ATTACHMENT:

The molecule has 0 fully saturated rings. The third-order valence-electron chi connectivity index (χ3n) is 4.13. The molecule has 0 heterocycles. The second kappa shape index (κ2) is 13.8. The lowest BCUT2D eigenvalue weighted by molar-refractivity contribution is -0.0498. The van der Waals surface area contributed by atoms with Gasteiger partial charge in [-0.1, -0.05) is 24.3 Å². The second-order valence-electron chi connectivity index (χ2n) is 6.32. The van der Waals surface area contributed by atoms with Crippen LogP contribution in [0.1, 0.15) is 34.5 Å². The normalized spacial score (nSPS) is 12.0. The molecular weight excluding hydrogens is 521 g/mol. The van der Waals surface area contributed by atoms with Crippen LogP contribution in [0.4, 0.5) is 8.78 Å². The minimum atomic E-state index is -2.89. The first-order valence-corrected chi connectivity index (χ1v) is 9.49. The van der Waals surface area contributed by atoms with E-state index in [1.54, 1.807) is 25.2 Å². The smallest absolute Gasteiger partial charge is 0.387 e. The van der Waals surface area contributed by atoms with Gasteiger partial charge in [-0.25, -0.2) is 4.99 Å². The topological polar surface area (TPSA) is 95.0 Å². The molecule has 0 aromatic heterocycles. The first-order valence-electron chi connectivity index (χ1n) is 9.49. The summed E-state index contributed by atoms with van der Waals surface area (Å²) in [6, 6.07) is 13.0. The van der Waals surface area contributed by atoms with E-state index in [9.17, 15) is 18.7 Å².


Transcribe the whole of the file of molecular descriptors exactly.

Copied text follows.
The molecule has 0 fully saturated rings. The third-order valence-electron chi connectivity index (χ3n) is 4.13. The molecule has 0 heterocycles. The second kappa shape index (κ2) is 13.8. The lowest BCUT2D eigenvalue weighted by molar-refractivity contribution is -0.0498. The van der Waals surface area contributed by atoms with Gasteiger partial charge in [-0.1, -0.05) is 24.3 Å². The second-order valence-electron chi connectivity index (χ2n) is 6.32. The van der Waals surface area contributed by atoms with Crippen LogP contribution in [0.1, 0.15) is 34.5 Å². The normalized spacial score (nSPS) is 12.0. The molecular weight excluding hydrogens is 521 g/mol. The van der Waals surface area contributed by atoms with Crippen LogP contribution in [0.4, 0.5) is 8.78 Å². The minimum atomic E-state index is -2.89. The first-order valence-corrected chi connectivity index (χ1v) is 9.49. The van der Waals surface area contributed by atoms with E-state index in [1.54, 1.807) is 25.2 Å². The smallest absolute Gasteiger partial charge is 0.387 e. The van der Waals surface area contributed by atoms with Gasteiger partial charge in [-0.25, -0.2) is 4.99 Å². The topological polar surface area (TPSA) is 95.0 Å². The molecule has 0 aromatic heterocycles. The first-order valence-electron chi connectivity index (χ1n) is 9.49. The summed E-state index contributed by atoms with van der Waals surface area (Å²) in [6, 6.07) is 13.0. The van der Waals surface area contributed by atoms with E-state index in [9.17, 15) is 18.7 Å².